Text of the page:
One other problem with the cluster method is the representation of the geometry restrictions, naturally imposed by the bulk crystalline structure, which simple valence-compensating hydrogen atoms or geometrical restrictions cannot correctly simulate [16]. Authors usually achieve that by fixing the few bulk atoms represented in their clusters at their perfect crystalline positions, or by optimizing a larger cluster and then fixing the central smaller cluster atoms in their optimized positions. Any of these strategies cannot really represent the real effects that exist when the second, third and more sub-surface layers relax throughout the adsorption process, which many times involves the conversion of a dimer from the buckled geometry to the symmetric one.

This present work tries to address both these problems and resolve them by simply using larger clusters with quantum mechanical/quantum mechanical (QM/QM) hybrid methods and that has proved to be very successful.

ONIOM, is a method that allows for the study of different groups of atoms using different calculation methods [17]. The idea behind it is to maintain the computationally expensive methods in the important areas of a cluster, e.g. the area of adsorption, and use other more inexpensive methods to study the less important areas farther from the important center, although still contributing to the geometry and the electronic density of the relevant part of the system.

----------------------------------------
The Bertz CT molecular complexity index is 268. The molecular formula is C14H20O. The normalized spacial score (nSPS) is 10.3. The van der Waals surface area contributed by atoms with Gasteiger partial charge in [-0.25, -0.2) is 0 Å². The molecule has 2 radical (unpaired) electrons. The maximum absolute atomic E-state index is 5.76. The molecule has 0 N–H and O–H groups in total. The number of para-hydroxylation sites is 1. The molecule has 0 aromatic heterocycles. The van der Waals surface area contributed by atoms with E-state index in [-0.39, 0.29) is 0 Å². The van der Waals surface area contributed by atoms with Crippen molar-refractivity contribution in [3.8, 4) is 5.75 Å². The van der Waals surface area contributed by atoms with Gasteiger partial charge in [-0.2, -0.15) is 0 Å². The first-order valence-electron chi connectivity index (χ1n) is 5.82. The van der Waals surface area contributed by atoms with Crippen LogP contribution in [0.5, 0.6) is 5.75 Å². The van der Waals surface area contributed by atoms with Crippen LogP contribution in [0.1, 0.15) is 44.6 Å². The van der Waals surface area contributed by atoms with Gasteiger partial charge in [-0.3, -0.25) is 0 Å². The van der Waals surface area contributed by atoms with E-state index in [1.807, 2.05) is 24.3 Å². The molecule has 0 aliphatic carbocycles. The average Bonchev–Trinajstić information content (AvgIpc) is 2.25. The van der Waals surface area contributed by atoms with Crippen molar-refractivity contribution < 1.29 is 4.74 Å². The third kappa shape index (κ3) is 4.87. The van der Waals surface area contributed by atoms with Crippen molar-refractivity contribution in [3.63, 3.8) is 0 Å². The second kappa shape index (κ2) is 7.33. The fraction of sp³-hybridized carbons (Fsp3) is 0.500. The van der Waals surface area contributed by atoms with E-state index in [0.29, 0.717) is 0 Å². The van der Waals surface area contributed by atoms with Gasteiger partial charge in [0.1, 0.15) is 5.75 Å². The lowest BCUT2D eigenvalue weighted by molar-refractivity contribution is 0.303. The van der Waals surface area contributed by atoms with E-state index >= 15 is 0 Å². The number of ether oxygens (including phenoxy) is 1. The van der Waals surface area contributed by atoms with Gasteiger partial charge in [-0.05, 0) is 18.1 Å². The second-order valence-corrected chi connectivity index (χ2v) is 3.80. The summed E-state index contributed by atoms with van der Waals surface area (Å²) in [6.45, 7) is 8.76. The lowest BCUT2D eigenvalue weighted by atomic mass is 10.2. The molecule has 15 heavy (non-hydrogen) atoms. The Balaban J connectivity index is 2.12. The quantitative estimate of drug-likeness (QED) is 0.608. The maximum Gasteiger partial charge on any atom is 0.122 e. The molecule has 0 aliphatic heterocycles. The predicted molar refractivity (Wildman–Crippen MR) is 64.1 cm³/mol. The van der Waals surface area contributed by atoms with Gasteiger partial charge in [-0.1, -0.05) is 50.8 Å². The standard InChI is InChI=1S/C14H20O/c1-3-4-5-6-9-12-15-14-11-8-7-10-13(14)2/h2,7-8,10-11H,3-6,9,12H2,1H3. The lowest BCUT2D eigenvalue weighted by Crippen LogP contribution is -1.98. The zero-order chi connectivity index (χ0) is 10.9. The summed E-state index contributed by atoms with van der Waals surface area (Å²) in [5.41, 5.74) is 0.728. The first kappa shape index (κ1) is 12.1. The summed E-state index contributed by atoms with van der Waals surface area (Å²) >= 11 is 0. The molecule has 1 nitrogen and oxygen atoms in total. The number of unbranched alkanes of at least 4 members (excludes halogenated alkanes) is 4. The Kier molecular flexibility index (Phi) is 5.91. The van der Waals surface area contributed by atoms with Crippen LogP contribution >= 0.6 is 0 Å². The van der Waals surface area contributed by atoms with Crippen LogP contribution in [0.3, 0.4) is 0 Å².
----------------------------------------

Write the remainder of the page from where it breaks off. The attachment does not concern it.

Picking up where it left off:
We have investigated the capability of the ONIOM method when applied to the Si(100) surface cluster approach, using Hartree–Fock (HF) [18,19] and B3LYP [20] with several different basis-sets to study the relevant central part of the surface, and AM1 [21] semi-empirical methods to study the rest of the cluster. While this approach may seem relatively obvious, no one has tried to use it in this system until now, even though it has been showing some good results when applied to proteins [22]. Some problems not encountered in protein applications do show up when we apply this QM/QM method to the crystalline structure of the Si(100) surface. Here, we present, discuss and test some solutions to those problems.

We have looked also at the computational effort associated with this method and ab initio methods currently being used.

## 2 Methodology

The Gaussian98 software package [23] was used to perform all the calculations made. The manipulation and creation of the structures was carried out using GaussView [23], Molden [24] and Molekel [25].

Since we are dealing with a periodic structure, the form and size of the cluster is not a trivial matter. To find the best cluster model that would be both the smallest possible while correctly representing the surface structure, we have investigated several cluster sizes and models using AM1, HF and B3LYP and the two hybrid QM/QM (ONIOM) combinations AM1/HF and AM1/B3LYP.